Thursday, April 7, 2016

Gamemaster's Guidepost: Super-ST Options

One thing that has come up in my Aeon campaign is Super-ST and how it does what it does. One of my (few) house rules is that Costs Fatigue is worth more - I just use PK's version because it works better. But the discussion of why Super-ST should be discounted more because of that houserule brought up another thought: why doesn't Super-ST not increase jumping distance passively? That made me think of other things Super-ST might be able to do...

Super-ST and Jumping Distance
The optional rules for ST and Jumping (p. B352) and Super-ST interact normally when you use FP, but why only then? There is precedence in allowing your Super-ST to be used passively for Knockback, why not for Jumping using this optional rule? It makes sense from a genre point of view - super strong characters can jump, leap, etc. For example, if you have ST 20/110 then if your body weight is 2,420 lbs. or less you'd calculate your jumping distance from either your Basic Move or 30 (120 / 4 = 30), whichever is better.

Super-ST and Slamming
Technically, Super-ST doesn't increase your Hit Points thus it doesn't really help with slams...which is...weird. Think about it, you can rip a vault door from its hinges, but you can't plow through it with a slam. Thus, for my campaigns I've been toying with the idea that you can spend 1 FP and instead of using your HP, you can use your enhanced ST level. Let's just look at what a difference this makes:

Basic Set rules: A super with ST 20/110 slams moving at Basic Move 7, he does (20 x 7) /100 or 2d-2 crushing damage.
Optional proposed rule: That same super does (110 x 7) / 110 or 8d crushing damage.

The latter seems a heckuva lot more appropriate to me.

Super-ST and Resisting ST-Based Effects
Yet another weird bit - if Super-ST can be used to resist Knockback. Why can't it be used to resist Neck Snap, Snap Blade, Wrench Limb, and other, similiar contests where you can resist with your ST for only a split second? Look at it this way - that same ST 20/110 (who really needs a name at this point - I'm just gonna call him Herc) can spend 1 FP and then roll against a skill or 107 to snap someone's neck at default - even if it is a clone of Herc (who gets to resist with his ST 20 or spend 1 FP). That feels weird to me. Since Super-Effort on ST is already so overpriced, I don't see a problem with allowing those with it to resist such attacks without spending FP - the same way you can resist knockback.

Picking Over the Bones
I'm not one for mucking about with the rules unless they really ping my wonkometer - the Super-Effort rules for ST are not entirely broken, but they could be revised to play nicer with the entirety of GURPS and not just parts of it. I've read on the forums that Super-Effort on ST is just a "stop gap," but I don't really believe that. It's a well conceived idea, but the execution is tricky because of the nature of the trait itself. That said, I'm not really sure how to make it supers play nicer with the basic system other than using an entirely different system for ST itself (such as the Knowing Your Own Strength rules) and I really don't want to do that.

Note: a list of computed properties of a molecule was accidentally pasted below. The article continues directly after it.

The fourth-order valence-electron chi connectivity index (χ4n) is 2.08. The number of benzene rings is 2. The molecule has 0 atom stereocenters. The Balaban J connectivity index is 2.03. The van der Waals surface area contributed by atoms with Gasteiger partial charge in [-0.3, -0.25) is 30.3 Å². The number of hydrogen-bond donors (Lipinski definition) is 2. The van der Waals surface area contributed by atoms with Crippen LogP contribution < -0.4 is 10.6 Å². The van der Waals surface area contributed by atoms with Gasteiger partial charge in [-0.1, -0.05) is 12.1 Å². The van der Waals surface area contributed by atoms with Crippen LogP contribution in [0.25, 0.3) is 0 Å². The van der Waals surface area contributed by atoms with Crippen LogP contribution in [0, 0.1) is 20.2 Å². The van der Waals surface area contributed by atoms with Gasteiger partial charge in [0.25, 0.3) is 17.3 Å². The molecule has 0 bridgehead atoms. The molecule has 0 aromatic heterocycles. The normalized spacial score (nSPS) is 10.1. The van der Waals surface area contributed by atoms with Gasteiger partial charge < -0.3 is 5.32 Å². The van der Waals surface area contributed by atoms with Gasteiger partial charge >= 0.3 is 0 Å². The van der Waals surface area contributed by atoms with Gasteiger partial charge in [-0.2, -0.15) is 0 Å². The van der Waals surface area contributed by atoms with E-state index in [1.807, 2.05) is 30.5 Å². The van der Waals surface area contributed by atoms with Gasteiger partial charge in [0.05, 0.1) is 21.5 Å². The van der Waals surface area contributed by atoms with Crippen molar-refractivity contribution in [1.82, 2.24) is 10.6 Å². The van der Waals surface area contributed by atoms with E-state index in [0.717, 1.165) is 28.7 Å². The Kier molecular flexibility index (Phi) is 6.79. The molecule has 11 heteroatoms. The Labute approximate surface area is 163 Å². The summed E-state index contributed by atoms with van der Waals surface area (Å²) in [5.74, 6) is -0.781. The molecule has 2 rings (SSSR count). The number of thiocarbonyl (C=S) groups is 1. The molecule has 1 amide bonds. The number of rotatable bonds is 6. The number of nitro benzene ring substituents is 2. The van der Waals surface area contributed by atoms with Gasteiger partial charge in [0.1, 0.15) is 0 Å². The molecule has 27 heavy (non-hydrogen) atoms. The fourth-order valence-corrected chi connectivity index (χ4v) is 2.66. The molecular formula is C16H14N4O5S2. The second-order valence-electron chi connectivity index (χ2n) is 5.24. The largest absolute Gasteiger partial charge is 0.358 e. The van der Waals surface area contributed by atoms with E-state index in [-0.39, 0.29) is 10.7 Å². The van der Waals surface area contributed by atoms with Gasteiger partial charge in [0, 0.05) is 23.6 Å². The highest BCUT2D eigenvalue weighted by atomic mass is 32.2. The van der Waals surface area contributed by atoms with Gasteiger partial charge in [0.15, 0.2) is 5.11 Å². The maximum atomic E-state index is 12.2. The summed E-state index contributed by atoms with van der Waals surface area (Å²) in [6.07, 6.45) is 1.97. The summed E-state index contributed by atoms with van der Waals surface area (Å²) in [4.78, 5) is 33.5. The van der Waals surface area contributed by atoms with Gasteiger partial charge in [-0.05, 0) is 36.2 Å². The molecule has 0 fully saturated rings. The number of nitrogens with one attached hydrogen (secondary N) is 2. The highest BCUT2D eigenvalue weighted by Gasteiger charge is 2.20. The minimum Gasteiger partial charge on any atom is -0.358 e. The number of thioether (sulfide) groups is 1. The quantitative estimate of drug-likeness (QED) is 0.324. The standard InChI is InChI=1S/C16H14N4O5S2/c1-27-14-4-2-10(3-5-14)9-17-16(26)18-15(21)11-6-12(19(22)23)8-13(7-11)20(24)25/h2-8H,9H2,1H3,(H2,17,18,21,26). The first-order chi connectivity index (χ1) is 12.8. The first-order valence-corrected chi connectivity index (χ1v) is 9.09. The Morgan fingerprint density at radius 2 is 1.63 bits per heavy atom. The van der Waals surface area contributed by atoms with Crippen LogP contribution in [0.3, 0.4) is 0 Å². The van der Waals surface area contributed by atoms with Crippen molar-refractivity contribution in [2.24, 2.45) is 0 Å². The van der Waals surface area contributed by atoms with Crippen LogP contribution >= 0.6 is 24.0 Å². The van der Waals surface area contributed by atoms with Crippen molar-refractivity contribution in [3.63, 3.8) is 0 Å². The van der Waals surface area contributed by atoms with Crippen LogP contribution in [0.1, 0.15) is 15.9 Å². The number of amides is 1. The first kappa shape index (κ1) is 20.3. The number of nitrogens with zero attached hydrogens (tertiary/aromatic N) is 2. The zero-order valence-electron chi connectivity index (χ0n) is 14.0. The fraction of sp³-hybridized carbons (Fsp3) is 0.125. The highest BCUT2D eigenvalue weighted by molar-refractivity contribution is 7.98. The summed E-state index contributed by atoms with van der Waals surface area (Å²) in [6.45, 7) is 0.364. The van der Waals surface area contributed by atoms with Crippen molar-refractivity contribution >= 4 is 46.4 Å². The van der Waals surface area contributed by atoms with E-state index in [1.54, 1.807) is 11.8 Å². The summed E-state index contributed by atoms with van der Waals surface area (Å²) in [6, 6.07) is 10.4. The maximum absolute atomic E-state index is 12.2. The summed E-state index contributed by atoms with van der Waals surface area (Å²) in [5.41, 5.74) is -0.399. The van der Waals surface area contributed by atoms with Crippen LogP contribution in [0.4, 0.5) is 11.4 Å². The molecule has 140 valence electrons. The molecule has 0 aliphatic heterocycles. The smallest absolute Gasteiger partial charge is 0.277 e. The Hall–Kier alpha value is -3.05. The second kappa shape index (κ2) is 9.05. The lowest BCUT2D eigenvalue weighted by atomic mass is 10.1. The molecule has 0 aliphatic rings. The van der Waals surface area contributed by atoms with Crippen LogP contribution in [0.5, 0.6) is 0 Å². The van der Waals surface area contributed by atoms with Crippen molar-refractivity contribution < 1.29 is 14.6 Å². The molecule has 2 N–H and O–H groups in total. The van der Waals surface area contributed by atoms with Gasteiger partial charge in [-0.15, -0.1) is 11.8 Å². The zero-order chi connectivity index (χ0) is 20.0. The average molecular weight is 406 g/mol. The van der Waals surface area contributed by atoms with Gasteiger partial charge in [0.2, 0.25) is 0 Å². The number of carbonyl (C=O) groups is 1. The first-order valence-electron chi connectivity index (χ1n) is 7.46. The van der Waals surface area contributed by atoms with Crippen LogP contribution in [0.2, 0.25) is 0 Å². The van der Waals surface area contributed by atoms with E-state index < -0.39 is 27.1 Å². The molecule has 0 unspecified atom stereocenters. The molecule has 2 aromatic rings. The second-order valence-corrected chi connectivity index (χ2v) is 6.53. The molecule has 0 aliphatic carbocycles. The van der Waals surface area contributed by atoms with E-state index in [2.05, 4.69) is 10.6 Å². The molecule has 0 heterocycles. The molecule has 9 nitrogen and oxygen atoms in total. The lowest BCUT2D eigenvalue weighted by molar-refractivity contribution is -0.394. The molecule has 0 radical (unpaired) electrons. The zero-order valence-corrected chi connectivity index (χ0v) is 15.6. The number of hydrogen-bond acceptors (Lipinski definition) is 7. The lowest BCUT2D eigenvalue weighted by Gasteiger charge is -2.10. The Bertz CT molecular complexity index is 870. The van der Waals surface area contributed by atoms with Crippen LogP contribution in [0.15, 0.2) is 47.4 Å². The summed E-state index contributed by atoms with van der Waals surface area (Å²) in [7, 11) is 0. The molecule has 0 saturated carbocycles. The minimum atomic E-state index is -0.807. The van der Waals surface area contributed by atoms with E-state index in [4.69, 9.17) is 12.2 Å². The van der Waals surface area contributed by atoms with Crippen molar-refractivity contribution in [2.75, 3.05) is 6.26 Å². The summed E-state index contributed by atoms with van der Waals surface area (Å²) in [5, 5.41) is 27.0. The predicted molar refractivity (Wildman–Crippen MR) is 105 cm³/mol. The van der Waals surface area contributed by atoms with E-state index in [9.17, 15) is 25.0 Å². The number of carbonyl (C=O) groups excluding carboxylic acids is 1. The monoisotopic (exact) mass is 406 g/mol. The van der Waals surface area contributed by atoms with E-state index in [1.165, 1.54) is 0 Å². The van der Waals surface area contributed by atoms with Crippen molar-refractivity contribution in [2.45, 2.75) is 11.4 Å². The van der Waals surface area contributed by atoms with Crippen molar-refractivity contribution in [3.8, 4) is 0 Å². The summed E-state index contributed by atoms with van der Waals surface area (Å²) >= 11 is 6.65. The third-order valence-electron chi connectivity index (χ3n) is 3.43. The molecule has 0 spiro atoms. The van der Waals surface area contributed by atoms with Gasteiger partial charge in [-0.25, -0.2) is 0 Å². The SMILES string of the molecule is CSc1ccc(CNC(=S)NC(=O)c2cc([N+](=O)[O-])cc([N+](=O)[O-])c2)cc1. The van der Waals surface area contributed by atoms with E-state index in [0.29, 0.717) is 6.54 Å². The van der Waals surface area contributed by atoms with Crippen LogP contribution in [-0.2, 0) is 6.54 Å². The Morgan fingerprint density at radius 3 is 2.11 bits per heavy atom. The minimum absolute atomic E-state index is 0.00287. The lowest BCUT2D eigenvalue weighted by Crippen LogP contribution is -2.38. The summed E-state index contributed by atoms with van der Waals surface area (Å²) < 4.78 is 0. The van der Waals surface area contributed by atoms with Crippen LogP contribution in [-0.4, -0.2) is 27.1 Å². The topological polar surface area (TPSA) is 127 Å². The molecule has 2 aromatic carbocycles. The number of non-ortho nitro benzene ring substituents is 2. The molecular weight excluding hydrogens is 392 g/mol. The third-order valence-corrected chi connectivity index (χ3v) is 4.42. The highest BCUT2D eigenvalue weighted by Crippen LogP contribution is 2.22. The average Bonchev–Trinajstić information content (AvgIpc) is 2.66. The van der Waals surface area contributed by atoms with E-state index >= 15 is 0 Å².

1. Not critiquing, your slam rule seems much more true to the supers cinematic legacy, but you're still only slamming with 200 +/- lbs. I'd think density increase would increase your slam. I guess if you conceive of a slam as a punch at speed, it would work, but I've always imagined it as a move-through. Eeek, my champions history popped out. I'd still use your rule in a cinematic game though.

  2. No, that's a great comparison. (And critique away - I'm not a wilting Charlotte.) My issue with Super-ST is it's TOO costly for what it does. A more sane cost might be 25 or 30 points a level, but I try not to rewrite the RAW completely. So when you can't take away you add. That's what this post is about - making RAW Super-ST more useful.

    1. Totally on board with Super-ST is too costly. I almost glossed over this article because I have mentally reached a point where "Super-ST = Useless; Avoid" but pleasantly surprised to see that it is some thoughts on fixing it up.

    2. It's a decent trait - but it had a patch job and I personally think it could have been playtested more than it was. I saw this purely as someone who is looking at the moment with a designer's eye - I wasn't present for the playtest. It's not slapdash, but it could have been worked through a bit more because there are holes. Super-ST tends to let you do a lot in comics and I feel that's something worthy to emulate. I'm forever hearing how "GURPS doesn't do supers" or "GURPS doesn't do high point totals" and I'm running a successful game where it not only works, but it works well.